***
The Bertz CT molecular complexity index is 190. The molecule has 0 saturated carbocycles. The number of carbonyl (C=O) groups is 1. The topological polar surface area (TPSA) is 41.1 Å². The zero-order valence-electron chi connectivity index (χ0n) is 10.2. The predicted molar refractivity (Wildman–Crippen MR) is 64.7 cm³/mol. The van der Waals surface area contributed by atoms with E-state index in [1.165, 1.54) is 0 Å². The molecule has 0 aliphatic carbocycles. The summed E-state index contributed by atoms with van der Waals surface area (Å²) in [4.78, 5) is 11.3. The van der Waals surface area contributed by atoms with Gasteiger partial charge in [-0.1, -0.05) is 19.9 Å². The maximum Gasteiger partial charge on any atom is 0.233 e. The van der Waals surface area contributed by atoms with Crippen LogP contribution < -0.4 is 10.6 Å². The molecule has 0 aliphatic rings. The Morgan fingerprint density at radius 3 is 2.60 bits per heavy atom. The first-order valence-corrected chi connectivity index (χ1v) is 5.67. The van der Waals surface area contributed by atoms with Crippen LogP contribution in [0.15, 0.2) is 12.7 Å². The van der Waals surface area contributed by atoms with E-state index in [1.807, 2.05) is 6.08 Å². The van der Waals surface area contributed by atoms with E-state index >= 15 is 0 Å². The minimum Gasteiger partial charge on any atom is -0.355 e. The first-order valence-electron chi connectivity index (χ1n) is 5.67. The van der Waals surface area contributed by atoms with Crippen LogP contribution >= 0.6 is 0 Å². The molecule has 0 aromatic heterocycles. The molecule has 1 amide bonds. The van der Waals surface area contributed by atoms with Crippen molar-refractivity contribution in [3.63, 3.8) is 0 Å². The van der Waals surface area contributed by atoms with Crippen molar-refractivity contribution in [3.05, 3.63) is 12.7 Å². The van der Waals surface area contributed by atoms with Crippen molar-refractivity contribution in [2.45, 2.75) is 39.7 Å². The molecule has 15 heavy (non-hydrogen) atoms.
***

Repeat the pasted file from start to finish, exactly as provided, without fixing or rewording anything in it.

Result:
The Bertz CT molecular complexity index is 190. The molecule has 0 saturated carbocycles. The number of carbonyl (C=O) groups is 1. The topological polar surface area (TPSA) is 41.1 Å². The zero-order valence-electron chi connectivity index (χ0n) is 10.2. The predicted molar refractivity (Wildman–Crippen MR) is 64.7 cm³/mol. The van der Waals surface area contributed by atoms with E-state index in [1.165, 1.54) is 0 Å². The molecule has 0 aliphatic carbocycles. The summed E-state index contributed by atoms with van der Waals surface area (Å²) in [4.78, 5) is 11.3. The van der Waals surface area contributed by atoms with Gasteiger partial charge in [-0.1, -0.05) is 19.9 Å². The maximum Gasteiger partial charge on any atom is 0.233 e. The van der Waals surface area contributed by atoms with Crippen LogP contribution < -0.4 is 10.6 Å². The molecule has 0 aliphatic rings. The Morgan fingerprint density at radius 3 is 2.60 bits per heavy atom. The first-order valence-corrected chi connectivity index (χ1v) is 5.67. The van der Waals surface area contributed by atoms with Crippen LogP contribution in [0.15, 0.2) is 12.7 Å². The van der Waals surface area contributed by atoms with E-state index in [1.807, 2.05) is 6.08 Å². The van der Waals surface area contributed by atoms with E-state index >= 15 is 0 Å². The minimum Gasteiger partial charge on any atom is -0.355 e. The first-order valence-electron chi connectivity index (χ1n) is 5.67. The van der Waals surface area contributed by atoms with Crippen LogP contribution >= 0.6 is 0 Å². The molecule has 0 aromatic heterocycles. The molecule has 1 amide bonds. The van der Waals surface area contributed by atoms with Crippen molar-refractivity contribution in [3.63, 3.8) is 0 Å². The van der Waals surface area contributed by atoms with Crippen molar-refractivity contribution in [3.05, 3.63) is 12.7 Å². The van der Waals surface area contributed by atoms with Crippen molar-refractivity contribution in [2.45, 2.75) is 39.7 Å². The molecule has 15 heavy (non-hydrogen) atoms.